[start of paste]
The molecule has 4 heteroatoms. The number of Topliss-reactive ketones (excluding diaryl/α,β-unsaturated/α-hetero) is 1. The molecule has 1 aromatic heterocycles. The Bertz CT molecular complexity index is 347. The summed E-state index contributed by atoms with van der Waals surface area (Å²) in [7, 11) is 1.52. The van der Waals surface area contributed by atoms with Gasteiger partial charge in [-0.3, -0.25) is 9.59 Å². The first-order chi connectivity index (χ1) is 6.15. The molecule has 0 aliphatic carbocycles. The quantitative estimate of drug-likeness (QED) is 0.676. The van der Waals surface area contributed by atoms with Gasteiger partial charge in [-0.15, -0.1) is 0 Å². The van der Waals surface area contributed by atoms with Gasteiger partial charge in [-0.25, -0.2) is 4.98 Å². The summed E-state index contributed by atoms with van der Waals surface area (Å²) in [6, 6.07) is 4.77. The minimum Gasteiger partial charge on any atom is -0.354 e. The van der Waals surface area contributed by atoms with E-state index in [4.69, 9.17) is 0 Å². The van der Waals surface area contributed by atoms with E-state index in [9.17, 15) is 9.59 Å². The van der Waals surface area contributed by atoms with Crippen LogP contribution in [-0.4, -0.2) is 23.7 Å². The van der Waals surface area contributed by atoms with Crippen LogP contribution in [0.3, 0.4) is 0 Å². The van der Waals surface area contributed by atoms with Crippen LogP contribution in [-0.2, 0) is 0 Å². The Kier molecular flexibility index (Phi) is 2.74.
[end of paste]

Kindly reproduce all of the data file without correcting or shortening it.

The molecule has 4 heteroatoms. The number of Topliss-reactive ketones (excluding diaryl/α,β-unsaturated/α-hetero) is 1. The molecule has 1 aromatic heterocycles. The Bertz CT molecular complexity index is 347. The summed E-state index contributed by atoms with van der Waals surface area (Å²) in [7, 11) is 1.52. The van der Waals surface area contributed by atoms with Gasteiger partial charge in [-0.3, -0.25) is 9.59 Å². The first-order chi connectivity index (χ1) is 6.15. The molecule has 0 aliphatic carbocycles. The quantitative estimate of drug-likeness (QED) is 0.676. The van der Waals surface area contributed by atoms with Gasteiger partial charge in [-0.15, -0.1) is 0 Å². The van der Waals surface area contributed by atoms with Gasteiger partial charge in [-0.25, -0.2) is 4.98 Å². The summed E-state index contributed by atoms with van der Waals surface area (Å²) in [6, 6.07) is 4.77. The minimum Gasteiger partial charge on any atom is -0.354 e. The van der Waals surface area contributed by atoms with E-state index in [4.69, 9.17) is 0 Å². The van der Waals surface area contributed by atoms with E-state index in [9.17, 15) is 9.59 Å². The van der Waals surface area contributed by atoms with Crippen LogP contribution in [-0.4, -0.2) is 23.7 Å². The van der Waals surface area contributed by atoms with Crippen LogP contribution in [0.3, 0.4) is 0 Å². The van der Waals surface area contributed by atoms with Crippen LogP contribution in [-0.2, 0) is 0 Å². The Kier molecular flexibility index (Phi) is 2.74.